On how he decides which runnningback to use:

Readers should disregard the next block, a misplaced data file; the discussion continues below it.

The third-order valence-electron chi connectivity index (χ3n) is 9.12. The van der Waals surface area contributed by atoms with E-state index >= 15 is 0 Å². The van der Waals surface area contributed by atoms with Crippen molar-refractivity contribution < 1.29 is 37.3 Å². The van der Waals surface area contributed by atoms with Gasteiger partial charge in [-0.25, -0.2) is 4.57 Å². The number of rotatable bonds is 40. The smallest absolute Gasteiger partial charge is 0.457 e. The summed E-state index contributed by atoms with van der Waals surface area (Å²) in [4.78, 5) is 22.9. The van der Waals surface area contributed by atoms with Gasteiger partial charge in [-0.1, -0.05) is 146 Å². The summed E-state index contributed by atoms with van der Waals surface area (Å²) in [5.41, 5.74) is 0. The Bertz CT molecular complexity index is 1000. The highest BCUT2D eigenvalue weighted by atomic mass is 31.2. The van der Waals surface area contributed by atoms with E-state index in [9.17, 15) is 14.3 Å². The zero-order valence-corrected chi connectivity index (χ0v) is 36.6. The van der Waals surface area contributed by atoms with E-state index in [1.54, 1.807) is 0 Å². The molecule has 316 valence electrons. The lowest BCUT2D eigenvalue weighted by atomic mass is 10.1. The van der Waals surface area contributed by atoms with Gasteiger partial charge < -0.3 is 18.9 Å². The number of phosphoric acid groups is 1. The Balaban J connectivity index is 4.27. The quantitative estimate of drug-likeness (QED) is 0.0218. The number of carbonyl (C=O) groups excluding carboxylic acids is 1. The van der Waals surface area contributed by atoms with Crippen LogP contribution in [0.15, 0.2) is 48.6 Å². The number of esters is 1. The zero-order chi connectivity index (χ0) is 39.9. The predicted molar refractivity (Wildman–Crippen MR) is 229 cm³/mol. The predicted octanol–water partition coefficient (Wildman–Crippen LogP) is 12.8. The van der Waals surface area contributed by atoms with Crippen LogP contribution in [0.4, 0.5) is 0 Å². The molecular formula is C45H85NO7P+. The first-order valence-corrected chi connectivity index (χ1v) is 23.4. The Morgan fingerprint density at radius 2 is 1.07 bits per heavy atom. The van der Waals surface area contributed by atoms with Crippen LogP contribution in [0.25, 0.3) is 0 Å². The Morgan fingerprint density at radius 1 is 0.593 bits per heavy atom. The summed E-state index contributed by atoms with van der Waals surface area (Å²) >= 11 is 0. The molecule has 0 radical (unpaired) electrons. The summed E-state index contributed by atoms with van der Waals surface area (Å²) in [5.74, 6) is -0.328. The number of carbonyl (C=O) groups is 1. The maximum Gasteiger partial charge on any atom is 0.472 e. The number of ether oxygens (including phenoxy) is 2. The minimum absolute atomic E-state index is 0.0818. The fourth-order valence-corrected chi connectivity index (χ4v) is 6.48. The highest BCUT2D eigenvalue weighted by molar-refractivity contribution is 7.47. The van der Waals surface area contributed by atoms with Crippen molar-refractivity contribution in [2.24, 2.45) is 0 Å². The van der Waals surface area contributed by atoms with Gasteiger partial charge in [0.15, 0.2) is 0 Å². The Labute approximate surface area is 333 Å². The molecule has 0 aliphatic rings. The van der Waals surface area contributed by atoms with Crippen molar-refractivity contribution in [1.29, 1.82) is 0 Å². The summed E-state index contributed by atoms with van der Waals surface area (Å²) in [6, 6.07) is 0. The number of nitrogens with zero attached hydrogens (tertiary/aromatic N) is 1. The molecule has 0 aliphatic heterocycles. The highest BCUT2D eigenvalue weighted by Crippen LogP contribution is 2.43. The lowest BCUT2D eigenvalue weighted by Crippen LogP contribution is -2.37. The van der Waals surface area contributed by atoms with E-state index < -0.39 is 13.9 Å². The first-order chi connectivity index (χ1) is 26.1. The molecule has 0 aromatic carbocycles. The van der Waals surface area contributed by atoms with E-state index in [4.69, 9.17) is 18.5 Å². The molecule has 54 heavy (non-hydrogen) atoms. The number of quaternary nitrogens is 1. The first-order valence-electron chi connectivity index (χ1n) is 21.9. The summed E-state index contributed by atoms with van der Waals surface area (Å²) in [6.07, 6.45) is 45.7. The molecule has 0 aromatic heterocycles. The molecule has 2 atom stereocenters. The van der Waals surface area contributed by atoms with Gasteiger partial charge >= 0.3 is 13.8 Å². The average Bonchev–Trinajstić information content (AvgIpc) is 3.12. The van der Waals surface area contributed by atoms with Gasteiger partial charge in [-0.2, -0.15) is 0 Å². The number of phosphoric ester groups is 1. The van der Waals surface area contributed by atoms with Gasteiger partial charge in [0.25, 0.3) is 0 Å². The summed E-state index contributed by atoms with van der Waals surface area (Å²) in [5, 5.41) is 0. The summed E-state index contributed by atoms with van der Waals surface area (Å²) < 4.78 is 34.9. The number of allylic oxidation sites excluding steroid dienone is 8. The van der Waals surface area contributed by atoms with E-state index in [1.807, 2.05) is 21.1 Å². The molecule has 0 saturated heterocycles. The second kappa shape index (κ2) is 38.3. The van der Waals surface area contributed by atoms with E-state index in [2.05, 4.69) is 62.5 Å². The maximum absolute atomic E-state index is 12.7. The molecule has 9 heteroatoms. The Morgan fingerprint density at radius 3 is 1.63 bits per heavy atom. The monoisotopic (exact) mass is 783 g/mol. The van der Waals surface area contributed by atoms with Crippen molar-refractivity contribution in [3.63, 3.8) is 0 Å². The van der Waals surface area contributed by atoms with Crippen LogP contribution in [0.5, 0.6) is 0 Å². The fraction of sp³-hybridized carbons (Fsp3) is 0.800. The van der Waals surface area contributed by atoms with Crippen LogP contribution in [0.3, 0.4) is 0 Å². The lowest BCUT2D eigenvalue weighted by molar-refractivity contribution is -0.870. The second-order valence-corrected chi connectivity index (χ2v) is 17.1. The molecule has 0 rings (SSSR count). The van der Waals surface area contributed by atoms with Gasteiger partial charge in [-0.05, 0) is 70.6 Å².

"I think the answer is it's very competitive and whenever you get an opportunity to play, what do you do with that opportunity is important. I mean, do you execute your assignment. You do the things you're supposed to do, and granted, (Brandon) Minor certainly -- I'll get into this part of it that I think is extremely important in terms of the college football. We took a study in this game relative to last year, and what we found in this game, and I think it's probably try across the conference in Big Ten games this year, this past Saturday, there were five minutes and 56 seconds of time that elapsed because of the rules change in regards to time. That's why the game ended so quickly. So let me put it in this these terms. At the end of the game Saturday, under the new rules there would have been five minutes, 56 seconds left in the game. And I made this clear last week, I am not criticizing the rules committee. Their change was to shorten the game. But a year ago, I think the average plays per game from the line of scrimmage was 153, and Saturday we had 73 plays, 72, and they had 53. So what does that come out to?